Sketches by Boz
Publication Date: May 1996
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Charles Dickens's Sketches by Boz foreshadows his novels in its profusion of characters, its glimpses of surreal modernity and its limitless fund of pathos and comic invention. This Penguin Classics edition is edited with notes and an introduction by Dennis Walder. Published under the pen-name 'Boz', Charles Dickens's first book Sketches by Boz (1836) heralded an exciting new voice in English literature. This richly varied collection of observation, fancy and fiction shows the London he knew so intimately at its best and worst - its streets, theatres, inns, pawnshops, law courts, prisons, omnibuses and the river Thames - in honest and visionary descriptions of everyday life and people. Through pen portraits that often anticipate characters from his great novels, we see the condemned man in his prison cell, garrulous matrons, vulgar young clerks and Scrooge-like bachelors, while Dickens's powers for social critique are never far from the surface, in unflinching depictions of the vast metropolis's forgotten citizens, from child workers to prostitutes. A startling mixture of humour and pathos, these Sketches reveal London as wonderful terrain for an extraordinary young writer. In his introduction, Dennis Walder discusses Dickens's social commentary, his view of London and his imaginative mixing of genres, and places the Sketches in the tradition of eighteenth and nineteenth-century reportage. This edition also includes the original illustrations by George Cruickshank, a chronology, further reading, appendices and notes. Charles Dickens is one of the best-loved novelists in the English language, whose 200th anniversary was celebrated in 2012. His most famous books, including Oliver Twist, Great Expectations, A Tale of Two Cities, David Copperfield and The Pickwick Papers, have been adapted for stage and screen and read by millions. If you enjoyed Sketches by Boz, you might like Dickens's The Pickwick Papers, also available in Penguin Classics.
About the AuthorArguably one of the greatest writers of the Victorian era, Charles Dickens is the author of such literary masterpieces as A Tale of Two Cities (1859), A Christmas Carol (1843), David Copperfield (1850), and The Adventures of Oliver Twist (1839), among many others. Dickens' s indelible characters and timeless stories continue to resonate with readers around the world more than 130 years after his death. Dickens was born in 1812 and died in 1870.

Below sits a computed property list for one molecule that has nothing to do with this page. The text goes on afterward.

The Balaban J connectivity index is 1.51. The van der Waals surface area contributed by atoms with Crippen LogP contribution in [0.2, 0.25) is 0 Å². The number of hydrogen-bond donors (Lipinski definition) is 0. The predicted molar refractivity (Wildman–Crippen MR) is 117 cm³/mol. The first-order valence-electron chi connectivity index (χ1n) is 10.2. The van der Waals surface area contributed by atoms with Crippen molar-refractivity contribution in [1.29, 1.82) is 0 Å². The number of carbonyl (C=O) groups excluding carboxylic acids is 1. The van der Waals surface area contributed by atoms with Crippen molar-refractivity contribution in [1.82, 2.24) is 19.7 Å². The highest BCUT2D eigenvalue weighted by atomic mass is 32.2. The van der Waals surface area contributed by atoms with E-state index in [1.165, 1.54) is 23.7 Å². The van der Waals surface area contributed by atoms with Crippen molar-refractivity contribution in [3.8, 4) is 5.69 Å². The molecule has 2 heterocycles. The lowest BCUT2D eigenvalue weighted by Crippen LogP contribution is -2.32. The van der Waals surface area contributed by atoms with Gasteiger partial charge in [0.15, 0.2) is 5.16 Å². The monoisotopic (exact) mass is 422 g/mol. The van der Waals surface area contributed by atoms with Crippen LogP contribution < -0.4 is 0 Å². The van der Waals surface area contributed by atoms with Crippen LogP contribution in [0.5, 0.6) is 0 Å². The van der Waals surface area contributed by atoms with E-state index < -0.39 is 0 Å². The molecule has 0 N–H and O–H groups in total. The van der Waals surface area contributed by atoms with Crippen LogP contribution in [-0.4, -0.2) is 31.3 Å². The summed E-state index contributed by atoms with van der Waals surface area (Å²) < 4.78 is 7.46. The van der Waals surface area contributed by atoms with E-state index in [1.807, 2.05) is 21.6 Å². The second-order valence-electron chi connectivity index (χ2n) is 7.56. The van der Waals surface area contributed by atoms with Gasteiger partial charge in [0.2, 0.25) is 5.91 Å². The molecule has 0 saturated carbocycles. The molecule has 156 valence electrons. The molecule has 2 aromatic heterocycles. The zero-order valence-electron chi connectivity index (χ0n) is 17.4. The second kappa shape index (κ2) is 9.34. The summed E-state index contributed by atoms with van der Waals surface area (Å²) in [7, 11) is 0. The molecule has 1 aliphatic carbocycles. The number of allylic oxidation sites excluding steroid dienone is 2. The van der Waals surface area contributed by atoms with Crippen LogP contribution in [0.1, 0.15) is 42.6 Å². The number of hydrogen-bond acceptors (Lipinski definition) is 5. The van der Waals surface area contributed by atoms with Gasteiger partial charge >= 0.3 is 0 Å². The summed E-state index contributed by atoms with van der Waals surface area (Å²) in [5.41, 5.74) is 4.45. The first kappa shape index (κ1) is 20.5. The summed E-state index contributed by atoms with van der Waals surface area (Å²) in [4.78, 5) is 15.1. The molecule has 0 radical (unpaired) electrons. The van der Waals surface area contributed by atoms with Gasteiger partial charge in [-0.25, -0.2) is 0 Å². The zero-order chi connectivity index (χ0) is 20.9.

Dennis Walder is Professor of Literature at the Open University and Founding Director of the Literature Department's Colonial and Post-Colonial Research Group. He has published widely on topics ranging from Dickens to V.S. Naipaul.
On Friday, February 7, 1812, the famous Victorian literature author, Charles John Huffam Dickens was born. Raised by parents John and Elizabeth, Charles began his life in a middle class home in the No. 1 mile end Terrace of Landport, Portsmouth, England. As a young boy, Dickens was taught to read by his mother and was formally educated between the ages of 9 and 15. Charles' father considered him to be a 'young prodigy.' He was often sent to tell stories to clerks at the navy pay office, where his father worked. At the age of 12, Dickens father was imprisoned for debt. As a means of helping his mother support his 7 brothers and sisters, Charles was removed from school and sent to work at a boot blacking factory. Earning very little money and surviving off of small portions of food, Charles was forced to live in the attic of a woman's home while the rest of his family resided in prison with their father. After his father was released from prison, Charles chose to continue his life in the work force and held jobs at a lawyer's office and also as a reporter. During his time as a reporter, Dickens' writing career began to lift off. His first published story, A Dinner at Poplar Walk, was printed when he was only 21 in Monthly Magazine in December of 1833. With a new career as an author, Dickens began to write numerous short stories and novels which were published in either weekly or monthly segments in newspapers and magazines. As he began to become more and more well known, Dickens chose the name "Boz" to sign his works. Later in his career, Charles met Catherine Hogarth and quickly fell in love. The two were wed on April 2nd, 1836. Although their relationship was not without its ups and downs, the pair had 10 children together. In 1858, Charles and Catherine separated, but they continued to live together until her death 20 years later. Throughout his career, Dickens wrote 15 novels and many short stories. Growing up in the height of the Industrial Revolution, many of Dickens' themes focused on the negative treatment of the poor in urban areas. Working at the boot blacking factory as a child seemed to be his most life-changing experience as many of his stories' themes reflect this particular time of his life.